“You can go on …” Ensign, Jan. 1971, 26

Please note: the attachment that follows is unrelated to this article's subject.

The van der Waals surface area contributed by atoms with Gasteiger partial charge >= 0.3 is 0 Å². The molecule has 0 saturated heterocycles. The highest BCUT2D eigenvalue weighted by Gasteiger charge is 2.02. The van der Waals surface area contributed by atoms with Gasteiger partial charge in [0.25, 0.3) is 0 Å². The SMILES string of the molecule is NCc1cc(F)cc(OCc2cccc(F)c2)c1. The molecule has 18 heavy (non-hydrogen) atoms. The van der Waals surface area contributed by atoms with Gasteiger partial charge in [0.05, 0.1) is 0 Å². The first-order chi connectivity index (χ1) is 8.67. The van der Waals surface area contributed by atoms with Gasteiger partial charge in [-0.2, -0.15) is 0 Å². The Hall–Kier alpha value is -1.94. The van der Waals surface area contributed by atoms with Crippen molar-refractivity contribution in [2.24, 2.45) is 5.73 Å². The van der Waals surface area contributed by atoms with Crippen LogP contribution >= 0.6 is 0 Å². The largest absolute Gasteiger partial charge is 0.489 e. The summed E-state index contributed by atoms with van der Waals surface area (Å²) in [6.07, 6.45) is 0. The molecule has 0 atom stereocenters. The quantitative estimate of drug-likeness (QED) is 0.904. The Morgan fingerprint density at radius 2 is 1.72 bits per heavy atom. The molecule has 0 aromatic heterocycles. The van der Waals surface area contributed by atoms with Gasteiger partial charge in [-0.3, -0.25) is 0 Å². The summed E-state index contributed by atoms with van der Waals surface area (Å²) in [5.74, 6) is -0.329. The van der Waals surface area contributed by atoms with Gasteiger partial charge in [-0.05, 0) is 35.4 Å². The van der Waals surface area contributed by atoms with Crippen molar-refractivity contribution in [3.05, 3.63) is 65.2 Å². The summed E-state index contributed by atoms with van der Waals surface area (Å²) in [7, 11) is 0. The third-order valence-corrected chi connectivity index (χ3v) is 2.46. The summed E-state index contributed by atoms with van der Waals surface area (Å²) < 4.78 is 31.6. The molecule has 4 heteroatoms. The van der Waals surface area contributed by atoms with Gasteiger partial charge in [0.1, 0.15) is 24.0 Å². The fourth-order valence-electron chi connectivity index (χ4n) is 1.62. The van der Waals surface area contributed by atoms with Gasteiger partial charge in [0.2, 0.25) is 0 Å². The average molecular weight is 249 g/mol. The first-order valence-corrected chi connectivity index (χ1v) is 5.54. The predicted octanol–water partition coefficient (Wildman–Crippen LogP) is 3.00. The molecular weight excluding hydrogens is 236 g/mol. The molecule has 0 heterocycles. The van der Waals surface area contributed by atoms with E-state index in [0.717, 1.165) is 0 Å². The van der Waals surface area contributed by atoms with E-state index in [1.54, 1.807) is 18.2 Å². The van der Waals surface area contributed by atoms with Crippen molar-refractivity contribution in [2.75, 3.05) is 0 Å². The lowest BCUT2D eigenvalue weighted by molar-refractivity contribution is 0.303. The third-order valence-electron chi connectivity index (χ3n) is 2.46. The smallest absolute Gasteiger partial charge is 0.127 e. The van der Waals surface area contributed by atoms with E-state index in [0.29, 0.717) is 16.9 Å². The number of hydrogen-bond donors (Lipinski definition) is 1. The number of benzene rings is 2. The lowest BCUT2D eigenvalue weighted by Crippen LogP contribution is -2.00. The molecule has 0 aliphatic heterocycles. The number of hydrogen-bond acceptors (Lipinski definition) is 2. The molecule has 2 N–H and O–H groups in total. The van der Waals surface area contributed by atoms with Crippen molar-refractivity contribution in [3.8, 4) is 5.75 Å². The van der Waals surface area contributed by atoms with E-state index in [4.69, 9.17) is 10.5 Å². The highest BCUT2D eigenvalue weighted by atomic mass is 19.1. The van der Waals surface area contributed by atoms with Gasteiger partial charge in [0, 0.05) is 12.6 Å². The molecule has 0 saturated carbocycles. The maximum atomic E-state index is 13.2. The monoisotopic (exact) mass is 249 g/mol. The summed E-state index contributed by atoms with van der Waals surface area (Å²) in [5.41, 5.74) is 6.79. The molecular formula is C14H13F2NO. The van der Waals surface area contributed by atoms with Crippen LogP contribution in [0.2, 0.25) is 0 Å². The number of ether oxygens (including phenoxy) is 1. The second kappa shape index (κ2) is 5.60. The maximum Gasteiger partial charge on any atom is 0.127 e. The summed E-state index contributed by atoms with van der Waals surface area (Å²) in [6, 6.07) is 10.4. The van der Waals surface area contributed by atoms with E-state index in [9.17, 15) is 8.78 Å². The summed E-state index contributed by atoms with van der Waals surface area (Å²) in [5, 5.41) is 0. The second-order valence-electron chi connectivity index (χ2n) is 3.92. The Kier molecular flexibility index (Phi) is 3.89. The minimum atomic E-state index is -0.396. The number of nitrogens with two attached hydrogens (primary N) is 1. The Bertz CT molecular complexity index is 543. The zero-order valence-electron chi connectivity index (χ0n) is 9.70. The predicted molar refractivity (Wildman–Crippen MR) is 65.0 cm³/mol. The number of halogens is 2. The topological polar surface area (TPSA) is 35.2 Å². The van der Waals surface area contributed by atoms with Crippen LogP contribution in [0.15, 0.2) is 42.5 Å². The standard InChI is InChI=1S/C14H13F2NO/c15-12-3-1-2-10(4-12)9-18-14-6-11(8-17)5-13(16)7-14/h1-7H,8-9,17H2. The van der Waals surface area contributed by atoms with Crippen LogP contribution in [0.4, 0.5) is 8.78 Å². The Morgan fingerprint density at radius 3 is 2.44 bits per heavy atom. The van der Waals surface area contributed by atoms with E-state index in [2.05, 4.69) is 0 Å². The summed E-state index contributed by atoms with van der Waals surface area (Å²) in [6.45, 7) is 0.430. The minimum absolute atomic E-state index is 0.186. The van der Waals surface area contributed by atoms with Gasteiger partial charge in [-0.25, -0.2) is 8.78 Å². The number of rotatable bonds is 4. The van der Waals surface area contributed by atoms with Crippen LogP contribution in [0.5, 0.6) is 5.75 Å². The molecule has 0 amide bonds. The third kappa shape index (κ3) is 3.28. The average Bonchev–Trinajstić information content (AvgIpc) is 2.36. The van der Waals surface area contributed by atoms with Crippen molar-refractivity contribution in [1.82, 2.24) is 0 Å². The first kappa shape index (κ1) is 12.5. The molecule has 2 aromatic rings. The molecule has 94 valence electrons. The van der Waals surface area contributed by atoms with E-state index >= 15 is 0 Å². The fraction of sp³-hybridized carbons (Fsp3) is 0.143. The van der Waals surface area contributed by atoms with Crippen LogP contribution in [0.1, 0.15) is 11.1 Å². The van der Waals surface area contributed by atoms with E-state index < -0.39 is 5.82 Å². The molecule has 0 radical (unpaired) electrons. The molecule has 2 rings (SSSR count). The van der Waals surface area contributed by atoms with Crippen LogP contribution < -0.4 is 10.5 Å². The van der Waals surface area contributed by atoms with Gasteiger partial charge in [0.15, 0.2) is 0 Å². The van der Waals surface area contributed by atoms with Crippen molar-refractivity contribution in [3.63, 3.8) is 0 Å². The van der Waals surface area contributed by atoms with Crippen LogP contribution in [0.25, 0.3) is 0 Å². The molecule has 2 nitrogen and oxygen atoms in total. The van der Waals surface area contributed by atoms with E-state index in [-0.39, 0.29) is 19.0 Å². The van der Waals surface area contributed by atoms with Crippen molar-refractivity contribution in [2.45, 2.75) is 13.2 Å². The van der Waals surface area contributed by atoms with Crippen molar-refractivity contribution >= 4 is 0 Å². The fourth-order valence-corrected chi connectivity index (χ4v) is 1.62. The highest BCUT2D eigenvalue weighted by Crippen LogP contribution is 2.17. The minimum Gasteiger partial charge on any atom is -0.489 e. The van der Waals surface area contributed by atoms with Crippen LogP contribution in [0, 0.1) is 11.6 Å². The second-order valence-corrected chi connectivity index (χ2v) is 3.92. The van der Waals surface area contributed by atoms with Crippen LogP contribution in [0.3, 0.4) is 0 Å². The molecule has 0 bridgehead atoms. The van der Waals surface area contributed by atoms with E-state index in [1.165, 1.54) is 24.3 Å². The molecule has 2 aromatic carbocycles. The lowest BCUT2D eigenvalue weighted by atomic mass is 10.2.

There are many in this world who live heroically in simple, daily, faithful service—people often unknown; often unnoticed; often discouraged; sometimes tried and tempted; sometimes feeling they must give up, that they can’t go on—and yet they do go on, and, against discouragement, do their duty, daily: mothers abandoned, widowed, left with children; fathers left alone—grandmothers—children who care for each other. There are those who have little to live on, little relatively to brighten their lives, and yet do what they can with a loyal sense of duty. There are those who love and cherish and care for impaired children; those who faithfully care for dependent parents; those who care for loved ones who are long ill and dependent upon them; those who provide tender care, who perform essential tasks, with problems and disappointments, under difficult and discouraging conditions—weary hours, inconvenience, extra effort, going without, enduring difficulties. And life goes on as well as it does because there are those who do what needs to be done, when it needs to be done, often against difficulty and discouragement. Oh, you who have illness; people dependent upon you—you who stay with loved ones in loyalty—you who are discouraged in your work—you who are disappointed in others, in yourselves, in circumstances—you who feel you have little of the brightness of life—trust; have faith; do the best you can. Don’t give up. Don’t walk out on life. Don’t leave loved ones. There may be a feeling of frustration in doing what you are doing, but there can be a greater frustration in not doing what is yours to do. To you who give humble daily, faithful service—often unnoticed, often discouraged, sometimes feeling you can’t go on: You can. Others have—and do. Meet the events of each day, and satisfactions will come in ways you do not know. God bless you—and thanks to all of you who give such service.